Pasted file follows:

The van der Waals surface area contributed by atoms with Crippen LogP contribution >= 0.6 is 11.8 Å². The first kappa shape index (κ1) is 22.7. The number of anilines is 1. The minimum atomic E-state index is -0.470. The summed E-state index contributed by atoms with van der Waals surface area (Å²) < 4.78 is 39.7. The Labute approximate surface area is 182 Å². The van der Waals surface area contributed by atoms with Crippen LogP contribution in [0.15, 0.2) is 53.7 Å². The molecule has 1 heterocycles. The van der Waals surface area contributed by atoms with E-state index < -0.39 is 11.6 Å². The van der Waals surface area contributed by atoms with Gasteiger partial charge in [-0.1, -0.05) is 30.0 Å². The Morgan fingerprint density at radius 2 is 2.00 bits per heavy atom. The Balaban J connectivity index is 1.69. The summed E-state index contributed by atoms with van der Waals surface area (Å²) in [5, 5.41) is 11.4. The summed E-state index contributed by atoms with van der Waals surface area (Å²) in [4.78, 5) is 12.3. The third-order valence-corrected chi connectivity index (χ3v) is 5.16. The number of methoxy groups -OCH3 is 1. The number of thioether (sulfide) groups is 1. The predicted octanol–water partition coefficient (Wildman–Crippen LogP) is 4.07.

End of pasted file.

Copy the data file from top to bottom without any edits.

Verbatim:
The van der Waals surface area contributed by atoms with Crippen LogP contribution >= 0.6 is 11.8 Å². The first kappa shape index (κ1) is 22.7. The number of anilines is 1. The minimum atomic E-state index is -0.470. The summed E-state index contributed by atoms with van der Waals surface area (Å²) < 4.78 is 39.7. The Labute approximate surface area is 182 Å². The van der Waals surface area contributed by atoms with Crippen LogP contribution in [0.15, 0.2) is 53.7 Å². The molecule has 1 heterocycles. The van der Waals surface area contributed by atoms with E-state index < -0.39 is 11.6 Å². The van der Waals surface area contributed by atoms with Gasteiger partial charge in [-0.1, -0.05) is 30.0 Å². The Morgan fingerprint density at radius 2 is 2.00 bits per heavy atom. The Balaban J connectivity index is 1.69. The summed E-state index contributed by atoms with van der Waals surface area (Å²) in [5, 5.41) is 11.4. The summed E-state index contributed by atoms with van der Waals surface area (Å²) in [4.78, 5) is 12.3. The third-order valence-corrected chi connectivity index (χ3v) is 5.16. The number of methoxy groups -OCH3 is 1. The number of thioether (sulfide) groups is 1. The predicted octanol–water partition coefficient (Wildman–Crippen LogP) is 4.07.